So who was being held hostage?
The Obama administration said Thursday that a $400 million cash payment to Iran seven months ago was contingent on the release of a group of American prisoners.
It is the first time the U.S. has so clearly linked the two events, which critics have painted as a hostage-ransom arrangement.
State Department spokesman John Kirby repeated the administration’s line that the negotiations to return the Iranian money – from a military-equipment deal with the U.S.-backed shah in the 1970s – were conducted separately from the talks to free four U.S. citizens in Iran. But he said the U.S. withheld the delivery of the cash as leverage until Iran permitted the Americans to leave the country.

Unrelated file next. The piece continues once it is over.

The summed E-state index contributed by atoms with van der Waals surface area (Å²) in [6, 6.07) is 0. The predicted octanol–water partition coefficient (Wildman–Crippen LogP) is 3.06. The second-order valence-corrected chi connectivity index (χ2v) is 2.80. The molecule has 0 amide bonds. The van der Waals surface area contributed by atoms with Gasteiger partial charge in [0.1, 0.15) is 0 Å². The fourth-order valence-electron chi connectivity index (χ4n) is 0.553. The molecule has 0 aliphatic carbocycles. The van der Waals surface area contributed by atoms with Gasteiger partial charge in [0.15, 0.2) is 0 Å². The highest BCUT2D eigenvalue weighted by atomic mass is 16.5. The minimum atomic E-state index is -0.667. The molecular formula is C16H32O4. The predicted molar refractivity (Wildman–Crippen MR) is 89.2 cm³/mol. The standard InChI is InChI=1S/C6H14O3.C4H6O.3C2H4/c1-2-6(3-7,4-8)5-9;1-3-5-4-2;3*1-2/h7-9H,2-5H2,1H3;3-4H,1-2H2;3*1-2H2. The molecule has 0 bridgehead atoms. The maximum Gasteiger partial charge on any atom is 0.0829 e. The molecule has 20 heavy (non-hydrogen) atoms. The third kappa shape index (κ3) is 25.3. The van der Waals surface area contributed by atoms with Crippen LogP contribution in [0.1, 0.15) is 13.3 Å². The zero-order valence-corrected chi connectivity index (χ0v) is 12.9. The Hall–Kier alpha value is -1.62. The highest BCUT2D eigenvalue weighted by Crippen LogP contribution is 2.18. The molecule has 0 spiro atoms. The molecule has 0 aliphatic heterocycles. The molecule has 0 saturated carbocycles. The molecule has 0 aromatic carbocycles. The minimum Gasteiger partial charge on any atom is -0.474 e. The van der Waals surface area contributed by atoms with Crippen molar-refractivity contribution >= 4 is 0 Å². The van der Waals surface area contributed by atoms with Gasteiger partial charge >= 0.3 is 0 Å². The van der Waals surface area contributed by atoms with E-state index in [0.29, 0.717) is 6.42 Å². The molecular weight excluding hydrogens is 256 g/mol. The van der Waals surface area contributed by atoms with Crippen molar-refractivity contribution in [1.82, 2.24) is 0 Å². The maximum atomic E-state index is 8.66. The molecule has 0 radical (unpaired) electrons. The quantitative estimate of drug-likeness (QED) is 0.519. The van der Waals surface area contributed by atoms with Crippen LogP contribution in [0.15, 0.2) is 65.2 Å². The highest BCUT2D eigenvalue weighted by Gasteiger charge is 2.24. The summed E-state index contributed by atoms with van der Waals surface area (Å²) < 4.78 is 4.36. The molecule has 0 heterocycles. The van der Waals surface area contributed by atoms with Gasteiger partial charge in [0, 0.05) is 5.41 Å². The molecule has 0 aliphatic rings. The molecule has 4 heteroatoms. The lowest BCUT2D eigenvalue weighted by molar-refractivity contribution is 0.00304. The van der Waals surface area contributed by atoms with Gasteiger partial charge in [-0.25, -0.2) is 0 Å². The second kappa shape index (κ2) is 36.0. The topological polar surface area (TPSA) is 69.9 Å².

“We had concerns that Iran may renege on the prisoner release,” Kirby said, citing delays and mutual mistrust between countries that severed diplomatic relations 36 years ago. As a result, he explained, the U.S. “of course sought to retain maximum leverage until after the American citizens were released. That was our top priority.”
Both events occurred Jan. 17, fueling suspicions from Republican lawmakers and accusations from GOP presidential nominee Donald Trump of a quid pro quo that undermined America’s longstanding opposition to ransom payments.
In a speech Thursday night in Charlotte, N.C., Trump accused President Barack Obama of lying. “He denied it was for the hostages, but it was. He said we don’t pay ransom, but he did. He lied about the hostages, openly and blatantly,” Trump said.